One of the lionesses we fed regularly.

This little guy was hanging onto our windshield for quite a while. It is another chameleon, about an inch long.

Nelson and his buffalo. Him and Roy had quite a performance. It was just before sun set, and a herd of buffalo was feeding about 80 yards from the. This bull was standing almost broadside, but Nelson was not able to see it. "Do you see the buffalo?" asked Roy. "No!" answered Nelson. "Do you see that tree?" "Yes"! "The buffalo is right next to the tree. Can you see it now?" "No" came back Nelson's answer. Roy took off his binoculars, and handed them to Nelson. Nelson look through them, and said "AH! Now I see the buffalo!" He gives back the binoculars to Roy, then looks through the rifle scope. Roy asked again "Do you see the buffalo now?" "No" came back the answer again! The bull moved a bit, and Nelson saw it. He did not waste any more time in putting a 300 grain Walterhog bullet into him. The bull ran a few yards and dropped dead.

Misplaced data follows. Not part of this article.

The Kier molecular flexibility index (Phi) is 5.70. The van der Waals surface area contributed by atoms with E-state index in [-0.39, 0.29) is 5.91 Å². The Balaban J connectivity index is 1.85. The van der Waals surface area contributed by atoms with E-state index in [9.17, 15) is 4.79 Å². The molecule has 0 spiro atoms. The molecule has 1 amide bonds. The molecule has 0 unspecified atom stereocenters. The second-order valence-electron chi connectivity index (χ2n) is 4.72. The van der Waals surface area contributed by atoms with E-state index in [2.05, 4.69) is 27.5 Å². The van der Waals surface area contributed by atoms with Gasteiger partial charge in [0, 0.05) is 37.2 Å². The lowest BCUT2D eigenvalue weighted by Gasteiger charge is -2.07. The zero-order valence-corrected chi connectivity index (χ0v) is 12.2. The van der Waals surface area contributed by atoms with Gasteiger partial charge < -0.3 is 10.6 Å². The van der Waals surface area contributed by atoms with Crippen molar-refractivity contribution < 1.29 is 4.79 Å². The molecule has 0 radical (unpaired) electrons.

Todd and one of his buffalo

On most days, we did not return to camp for lunch, but stopped somewhere shady and raided the cool box. It normally contained sandwiches, left over meats from the night before, tinned food, fresh fruits, nuts, biscuits and assorted drinks. There were quite a number of pools of water in this river, with fish in them.

Our first buffalo, on our first day, hence all the smiling faces. We followed this herd from early in the morning, and caught up with them relatively quickly. But, due to the high grass, it is impossible to get any chance of a shot at one of the bulls. Once you see one, he would either be behind a cow, or only his rear end is clear. We did not want to take a chance at shooting in the herd when we were not sure that there is no animal behind him. Knowing that our bullets tend to go right through a bull standing broadside. Eventually, the herd sensed our presence, and ran off to our right into a clear area. Luckily, they stopped about 120 yards below us. This gave us the opportunity to see them in the clear, and Roy picked this bull just as he was taking off ahead of the herd. I had to take a hurried shot at him, and broke his spine. We ran over to him, and I fired two more shots into him from a few yards. One bullet must have hit something, as it tumbled and entered his chest sideways.